Hiring Contractors For Home Remodeling – Should You Use Unlicensed Contractors?

Contractors can make the process of completing a home remodeling project quite pleasant…or a total nightmare. So choose carefully. And if you choose to hire unlicensed contractors, be sure to know the applicable laws in your state…as well as the potential risks and liabilities you are assuming.

Even if you prefer to do it yourself (DIY), there will be times when you need the services of outside contractors. One way to save money is to act as your own general contractor and deal with the subcontractors and skilled labor directly — although you should be prepared to handle lots of associated headaches. You can try beating the bushes for reasonably-priced, high-quality workers on your own. It has worked well for me. For example, I learned that our hard-working maintenance gardeners were also competent at simple fencing, plumbing, irrigation, grading, and brickwork. Ask around through your network of friends and neighbors. Also, I’ve met good workers by chatting up the crowd on my trips to the local home improvement store (be sure to ask for references, though!).

However, I wouldn’t suggest doing it this way on large renovations or new construction — it’s just too much for an amateur to handle. But it has worked for me on the smaller updating, upgrading and enhancement projects that I focus on (although I’ve had my share of bad experiences).

Beware that if the workers you hire are not licensed, bonded and insured or if they are not legal residents, you might run the risk of getting entangled in legal or liability issues — not to mention ethical questions. If you hire unlicensed workers, be sure to check out the laws in your state. For example, in California, any contractor who is paid more than $500 for a job technically must be licensed by the state board. Also, unlicensed contractors are not covered by state worker’s compensation. The California Contractors State License Board (cslb.ca.gov) recommends that homeowners get at least three bids, ask to see their license, and be wary of door-to-door solicitors.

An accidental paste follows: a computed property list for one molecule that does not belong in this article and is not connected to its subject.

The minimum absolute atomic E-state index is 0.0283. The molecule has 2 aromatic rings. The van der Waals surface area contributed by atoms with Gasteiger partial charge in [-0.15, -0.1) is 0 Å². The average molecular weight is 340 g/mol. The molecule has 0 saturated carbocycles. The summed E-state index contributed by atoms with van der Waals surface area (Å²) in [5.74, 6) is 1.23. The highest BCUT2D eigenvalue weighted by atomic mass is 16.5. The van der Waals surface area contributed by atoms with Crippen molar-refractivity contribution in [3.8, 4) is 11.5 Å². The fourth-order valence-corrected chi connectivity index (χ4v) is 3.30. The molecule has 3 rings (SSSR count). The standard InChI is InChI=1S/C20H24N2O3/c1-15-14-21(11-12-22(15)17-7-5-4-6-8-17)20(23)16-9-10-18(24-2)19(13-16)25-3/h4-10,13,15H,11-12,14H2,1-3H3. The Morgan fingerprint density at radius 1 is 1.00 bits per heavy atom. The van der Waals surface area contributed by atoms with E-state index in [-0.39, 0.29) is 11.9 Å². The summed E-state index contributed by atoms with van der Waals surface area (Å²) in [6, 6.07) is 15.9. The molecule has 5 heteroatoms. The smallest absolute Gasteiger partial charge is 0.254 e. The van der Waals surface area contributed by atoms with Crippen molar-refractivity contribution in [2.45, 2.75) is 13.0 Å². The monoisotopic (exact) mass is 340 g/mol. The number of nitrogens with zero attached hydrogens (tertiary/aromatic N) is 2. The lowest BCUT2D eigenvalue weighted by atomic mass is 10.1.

You can certainly save a lot of money by acting as your own general contractor and hiring your own specialty subcontractors — licensed or unlicensed. However, when you use unlicensed workers, you might end up spending a lot more if you have to bring in people later to fix problems. So make sure you have confidence in who you hire — particularly for plumbing and electrical, in which the consequences of shoddy work can be catastrophic, and likely leave the liability squarely on your shoulders.

Let me leave you with one more tip. Try to avoid paying any contractor in advance — for construction materials or anything else. There is nothing worse than having a contractor start the demolition stage, but then leave your project idle for days at a time because another (ostensibly more important) client needs him to do a new project or repair an older one. You won’t be in a position to fire him and bring in someone else if you’ve already paid him a chunk of money upfront — and all the while your house remains a shambles from the demo. In other words, don’t give away all the leverage!

Seek simplicity, comfort and value!

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